The Commodities Futures Trading Commission (CFTC) joined the Securities and Exchange Commission and some federal courts this week in a significant pivot in corporate accountability in legal settlements. The CFTC insisted that JPMorgan Chase make a public admission of accountability in connection with the London Whale trading losses debacle. In doing so, the agency exerted its might well beyond the bank's check book.
Historically, government settlements permitted defendants to include lawyerly language that they "admit no wrong-doing." While asserting the absence of a negative in a legal settlement creates the perception usually that something, indeed, went wrong, it is far more powerful to insist that companies own up. To be sure, regulators now wave a far more consequential wand.
Indeed, while clearing the way for civil lawsuits and other avenues of legal reproach, the CFTC has signaled, intentionally or not, that a new and substantial cost exists for side-stepping accountability. By insisting on admissions of responsibility and accountability, the CFTC, among others, is weaving fitting irony by forcing financial institutions to mortgage their reputation and their trust.
In today's increasingly commoditized marketplace, reputation stands as one of the most important strategic assets in differentiating an organization competitively. Consider: Banks, airlines, food producers and many others largely mirror each other in what they provide. So their corporate reputational assets and trust become the most critical assets for stakeholders to determine their public license to operate.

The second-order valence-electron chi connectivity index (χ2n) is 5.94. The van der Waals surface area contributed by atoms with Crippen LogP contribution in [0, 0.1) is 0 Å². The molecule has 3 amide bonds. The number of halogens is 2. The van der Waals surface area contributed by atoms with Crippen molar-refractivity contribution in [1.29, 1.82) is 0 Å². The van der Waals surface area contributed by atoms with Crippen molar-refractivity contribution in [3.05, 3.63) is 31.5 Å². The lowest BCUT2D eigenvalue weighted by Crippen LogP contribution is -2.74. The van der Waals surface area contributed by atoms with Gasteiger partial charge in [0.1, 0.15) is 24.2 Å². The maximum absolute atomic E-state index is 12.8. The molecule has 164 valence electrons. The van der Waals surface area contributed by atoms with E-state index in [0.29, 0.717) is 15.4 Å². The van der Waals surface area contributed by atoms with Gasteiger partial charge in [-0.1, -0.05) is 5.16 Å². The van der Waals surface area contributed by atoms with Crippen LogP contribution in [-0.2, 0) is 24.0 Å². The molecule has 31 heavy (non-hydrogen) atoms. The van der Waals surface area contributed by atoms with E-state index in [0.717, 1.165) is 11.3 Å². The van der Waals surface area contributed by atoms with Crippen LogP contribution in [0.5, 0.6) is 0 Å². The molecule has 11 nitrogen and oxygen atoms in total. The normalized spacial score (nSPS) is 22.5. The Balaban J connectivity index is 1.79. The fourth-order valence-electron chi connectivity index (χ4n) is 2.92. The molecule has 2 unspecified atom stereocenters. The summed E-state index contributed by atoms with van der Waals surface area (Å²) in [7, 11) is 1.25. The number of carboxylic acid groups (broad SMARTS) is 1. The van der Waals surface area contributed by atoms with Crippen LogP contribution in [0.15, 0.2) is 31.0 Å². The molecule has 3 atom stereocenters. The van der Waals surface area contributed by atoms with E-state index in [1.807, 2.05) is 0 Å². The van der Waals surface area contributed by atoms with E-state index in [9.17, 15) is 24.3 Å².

While study after study documents the premium that boards of directors and senior executives put on reputational strategy, few companies in any market sector have effectively built process around reputational strategy. True, every airline CEO asserts to captive passengers in the traditional pre-take-off video that "customer service is our No.1 priority." But that nearly always rings hollow when the flight attendants are barking at passengers to turn off their personal devices or shrugging as they inform international travelers that their special meal order didn't make it on board.
The few companies with robust capacities for leveraging their reputational strategy share a common DNA. Every decision is made through a prism and reflects the concerns of the stakeholders who provide it with its sustenance and success. In most cases, these companies benefit from a diminished risk of embarrassing headlines, far lower litigation costs and, not surprisingly, stable and reliable financial growth. On the other hand, contrast this to the myriad companies that try to cash in on reputational claims they can't support. In nearly every instance, reputational risk becomes the largest impediment to meaningful and resilient commercial success.
Despite the fragile trust we possess in government, the CFTC seems to have gotten it right by forcing companies to put their reputations on the line knowing that this avenue isn't easily remedied with money.